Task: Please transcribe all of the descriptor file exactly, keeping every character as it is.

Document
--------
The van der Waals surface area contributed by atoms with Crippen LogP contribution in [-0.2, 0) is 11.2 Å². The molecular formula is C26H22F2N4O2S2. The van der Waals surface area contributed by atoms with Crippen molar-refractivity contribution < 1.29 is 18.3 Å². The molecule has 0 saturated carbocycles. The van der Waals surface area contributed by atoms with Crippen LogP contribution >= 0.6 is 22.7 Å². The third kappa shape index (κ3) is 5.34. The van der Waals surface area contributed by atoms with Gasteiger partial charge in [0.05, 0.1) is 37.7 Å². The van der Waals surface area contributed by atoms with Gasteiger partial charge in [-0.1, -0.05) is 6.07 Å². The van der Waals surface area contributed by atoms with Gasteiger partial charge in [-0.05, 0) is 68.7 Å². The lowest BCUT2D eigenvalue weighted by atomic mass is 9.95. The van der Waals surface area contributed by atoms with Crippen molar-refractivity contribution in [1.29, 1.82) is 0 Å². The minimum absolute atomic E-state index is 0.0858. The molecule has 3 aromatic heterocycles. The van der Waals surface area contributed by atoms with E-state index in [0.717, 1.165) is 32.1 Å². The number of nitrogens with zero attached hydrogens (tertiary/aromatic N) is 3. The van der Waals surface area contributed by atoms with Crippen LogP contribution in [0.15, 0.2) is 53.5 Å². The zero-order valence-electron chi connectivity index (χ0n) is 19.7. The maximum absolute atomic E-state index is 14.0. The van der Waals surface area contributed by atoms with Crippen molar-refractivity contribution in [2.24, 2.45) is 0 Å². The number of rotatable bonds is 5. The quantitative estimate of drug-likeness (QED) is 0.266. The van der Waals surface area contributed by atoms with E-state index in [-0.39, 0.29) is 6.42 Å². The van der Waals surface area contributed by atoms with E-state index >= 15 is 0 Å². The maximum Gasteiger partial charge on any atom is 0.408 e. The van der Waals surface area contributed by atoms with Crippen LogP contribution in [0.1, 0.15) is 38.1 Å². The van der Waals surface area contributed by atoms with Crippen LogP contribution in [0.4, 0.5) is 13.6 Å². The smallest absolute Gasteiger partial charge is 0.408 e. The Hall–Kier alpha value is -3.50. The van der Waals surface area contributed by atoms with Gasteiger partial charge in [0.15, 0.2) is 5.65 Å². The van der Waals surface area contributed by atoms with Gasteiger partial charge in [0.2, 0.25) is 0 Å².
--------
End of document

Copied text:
The van der Waals surface area contributed by atoms with Crippen LogP contribution in [-0.2, 0) is 11.2 Å². The molecular formula is C26H22F2N4O2S2. The van der Waals surface area contributed by atoms with Crippen molar-refractivity contribution < 1.29 is 18.3 Å². The molecule has 0 saturated carbocycles. The van der Waals surface area contributed by atoms with Crippen LogP contribution >= 0.6 is 22.7 Å². The third kappa shape index (κ3) is 5.34. The van der Waals surface area contributed by atoms with Gasteiger partial charge in [0.05, 0.1) is 37.7 Å². The van der Waals surface area contributed by atoms with Gasteiger partial charge in [-0.1, -0.05) is 6.07 Å². The van der Waals surface area contributed by atoms with Gasteiger partial charge in [-0.05, 0) is 68.7 Å². The lowest BCUT2D eigenvalue weighted by atomic mass is 9.95. The van der Waals surface area contributed by atoms with Crippen molar-refractivity contribution in [1.29, 1.82) is 0 Å². The minimum absolute atomic E-state index is 0.0858. The molecule has 3 aromatic heterocycles. The van der Waals surface area contributed by atoms with E-state index in [0.717, 1.165) is 32.1 Å². The number of nitrogens with zero attached hydrogens (tertiary/aromatic N) is 3. The van der Waals surface area contributed by atoms with Crippen LogP contribution in [0.15, 0.2) is 53.5 Å². The zero-order valence-electron chi connectivity index (χ0n) is 19.7. The maximum absolute atomic E-state index is 14.0. The van der Waals surface area contributed by atoms with Crippen molar-refractivity contribution in [2.24, 2.45) is 0 Å². The number of rotatable bonds is 5. The quantitative estimate of drug-likeness (QED) is 0.266. The van der Waals surface area contributed by atoms with E-state index in [-0.39, 0.29) is 6.42 Å². The van der Waals surface area contributed by atoms with E-state index >= 15 is 0 Å². The maximum Gasteiger partial charge on any atom is 0.408 e. The van der Waals surface area contributed by atoms with Crippen LogP contribution in [0.1, 0.15) is 38.1 Å². The van der Waals surface area contributed by atoms with Crippen LogP contribution in [0.4, 0.5) is 13.6 Å². The smallest absolute Gasteiger partial charge is 0.408 e. The Hall–Kier alpha value is -3.50. The van der Waals surface area contributed by atoms with Gasteiger partial charge in [0.15, 0.2) is 5.65 Å². The van der Waals surface area contributed by atoms with Gasteiger partial charge in [0.2, 0.25) is 0 Å².